(This article first appeared in RFID Arena)
With the demise of the printed word widely predicted on an almost daily basis librarians everywhere are having to respond to the challenge of finding a new role for the library. Add to this the financial constraints of reduced budgets – and often a lack of IT expertise – and that challenge begins to look overwhelming.
Faced with this seemingly impossible task of delivering improved and innovative services with fewer resources many have turned to RFID for help.
In many of world’s libraries RFID is seen as an adjunct to their existing automated systems. Libraries were one of the first services to embrace computer technology and most now use management systems of some kind (often abbreviated to ILS, LMS or even ILMS) to look after the day-to-day running of the library – everything from buying, tracking orders, receiving, shelving and of course lending items.
It is that last activity – lending – that has proved the most attractive to RFID providers and for many years some libraries have been replacing both their barcodes and their security systems with RFID in order to loan (or ‘circulate’) their stock.
Concerns about the lack of a data standard somewhat limited growth in some markets (although many countries developed their own) but with the publication of an international standard for data – ISO 28560 – earlier this year those concerns has been removed, and interest and investment in RFID is once again on the increase.
For most of the last 15 years the world library market has been dominated by a handful of RFID suppliers providing self-service and security systems to libraries that had already invested heavily in management systems. The demand for self-service has been a major driver for RFID adoption in libraries since it enables them to release staff from routine tasks as well as increasing throughput.
The downside of this focus on self-service was a lack of innovation in other aspects of service provision. Only in the last few years have we begun to see RFID based solutions being deployed to manage other tasks – like receiving new stock, carrying out inventory checks and checking for misfiled items. That’s slowly beginning to change as new suppliers see the potential to develop applications for a single market – rather than for each individually – and librarians begin to realise they, at last, have a choice to make.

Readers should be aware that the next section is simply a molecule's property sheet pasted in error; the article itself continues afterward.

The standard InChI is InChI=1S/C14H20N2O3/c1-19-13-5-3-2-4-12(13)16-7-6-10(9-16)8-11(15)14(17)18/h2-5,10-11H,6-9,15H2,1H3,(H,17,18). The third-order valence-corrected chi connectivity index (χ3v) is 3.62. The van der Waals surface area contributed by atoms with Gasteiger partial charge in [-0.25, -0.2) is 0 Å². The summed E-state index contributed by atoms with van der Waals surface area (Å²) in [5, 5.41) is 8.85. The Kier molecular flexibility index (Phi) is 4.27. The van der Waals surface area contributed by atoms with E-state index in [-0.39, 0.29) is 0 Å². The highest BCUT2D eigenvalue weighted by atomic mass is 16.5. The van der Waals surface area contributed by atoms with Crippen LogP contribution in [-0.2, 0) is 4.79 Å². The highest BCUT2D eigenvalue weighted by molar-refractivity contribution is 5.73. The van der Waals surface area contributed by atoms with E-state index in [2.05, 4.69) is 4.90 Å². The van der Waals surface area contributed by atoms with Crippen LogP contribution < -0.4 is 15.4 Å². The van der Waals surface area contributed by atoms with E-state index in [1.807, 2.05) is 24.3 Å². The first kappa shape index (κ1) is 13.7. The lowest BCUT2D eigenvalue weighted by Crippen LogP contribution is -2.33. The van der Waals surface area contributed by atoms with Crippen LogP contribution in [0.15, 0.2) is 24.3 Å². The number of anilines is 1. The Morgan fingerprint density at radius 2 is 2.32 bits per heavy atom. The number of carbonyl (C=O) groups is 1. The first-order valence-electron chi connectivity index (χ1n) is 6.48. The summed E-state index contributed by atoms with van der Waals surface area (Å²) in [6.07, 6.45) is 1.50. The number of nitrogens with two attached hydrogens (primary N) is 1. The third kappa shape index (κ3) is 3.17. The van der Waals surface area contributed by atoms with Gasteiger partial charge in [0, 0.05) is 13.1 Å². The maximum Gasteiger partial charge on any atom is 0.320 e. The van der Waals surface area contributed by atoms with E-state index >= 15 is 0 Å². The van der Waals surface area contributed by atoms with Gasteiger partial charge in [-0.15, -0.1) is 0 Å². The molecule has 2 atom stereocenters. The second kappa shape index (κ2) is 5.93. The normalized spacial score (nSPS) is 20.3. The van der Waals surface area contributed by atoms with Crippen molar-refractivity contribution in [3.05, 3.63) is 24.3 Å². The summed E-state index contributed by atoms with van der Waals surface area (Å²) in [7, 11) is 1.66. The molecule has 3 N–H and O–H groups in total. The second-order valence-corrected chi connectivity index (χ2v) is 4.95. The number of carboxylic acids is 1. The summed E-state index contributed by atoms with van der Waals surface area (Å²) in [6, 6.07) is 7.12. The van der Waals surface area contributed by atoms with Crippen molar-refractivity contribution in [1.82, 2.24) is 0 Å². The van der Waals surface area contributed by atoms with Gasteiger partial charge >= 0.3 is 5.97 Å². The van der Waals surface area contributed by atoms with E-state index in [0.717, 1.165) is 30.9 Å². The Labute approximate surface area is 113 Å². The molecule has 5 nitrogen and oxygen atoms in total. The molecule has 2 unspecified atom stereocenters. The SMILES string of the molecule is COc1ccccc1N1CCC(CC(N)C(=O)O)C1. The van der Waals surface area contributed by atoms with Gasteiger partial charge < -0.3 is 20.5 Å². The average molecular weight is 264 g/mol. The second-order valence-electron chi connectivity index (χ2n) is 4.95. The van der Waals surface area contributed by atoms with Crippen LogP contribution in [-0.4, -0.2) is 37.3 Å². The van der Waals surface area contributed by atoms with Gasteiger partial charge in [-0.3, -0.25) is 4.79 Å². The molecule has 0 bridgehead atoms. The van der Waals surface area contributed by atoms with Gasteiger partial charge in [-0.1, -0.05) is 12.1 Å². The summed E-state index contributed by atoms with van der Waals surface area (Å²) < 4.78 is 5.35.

But other changes are happening too.
The key question librarians need to answer is “am I providing the resources my readers want?” Ways to answer that question include counting the numbers coming through the door and looking at the statistical reports of loans, but one measurement that has always proved elusive is the use of items within the library itself. This includes reference material that cannot be loaned (and so never appears in the reports) but also the lending stock – some of which may be consulted in the library without ever being borrowed.
There have been several RFID based solutions to this problem, the most ambitious being to make the shelves “active”. Sensors are placed on the shelves to detect the removal of any item for consultation.
The deployment of active or “smart” shelves creates a number of other possibilities too. Taking inventory can potentially be done at the click of a mouse. Readers might be guided to their catalogue selections by a combination of phone or tablet map and flashing lights at the shelf.
Most of the projects I’ve seen so far have been experimental but they have one important feature in common – they no longer link to the management system.
Freeing RFID from its dependence on pre-existing systems will, I have no doubt, prove irresistible in the long-term. Finding new ways to interact with stock – like the projects at Oslo Public Library, Cardiff University and the National Library of Singapore – are key to prolonging the useful life of print and managing the integration and probable transition from physical to virtual resource provision. (The potential for using an item as a tool for discovery was a concept I first saw deployed in Denmark (for a pharmaceutical company) as early as 2007).
The only word of caution I would offer here would be to make sure that any projects are mindful of their impact on other systems. If your library already uses RFID for self-service linked to a management system (or plans to) – it may not a good idea to have to add another tag – with another data model. Too many tags in an item could result in a degradation of all the services being provided – as well as costing more than necessary! Using common data standards and frequencies, if possible, could help prevent costly mistakes.
With tablets and smartphones now able to interact directly with RFID (NFC and the vast majority of library tags share the same frequency) the next few years are likely to see an explosion of new ideas and services in libraries using RFID.
Which could be their salvation.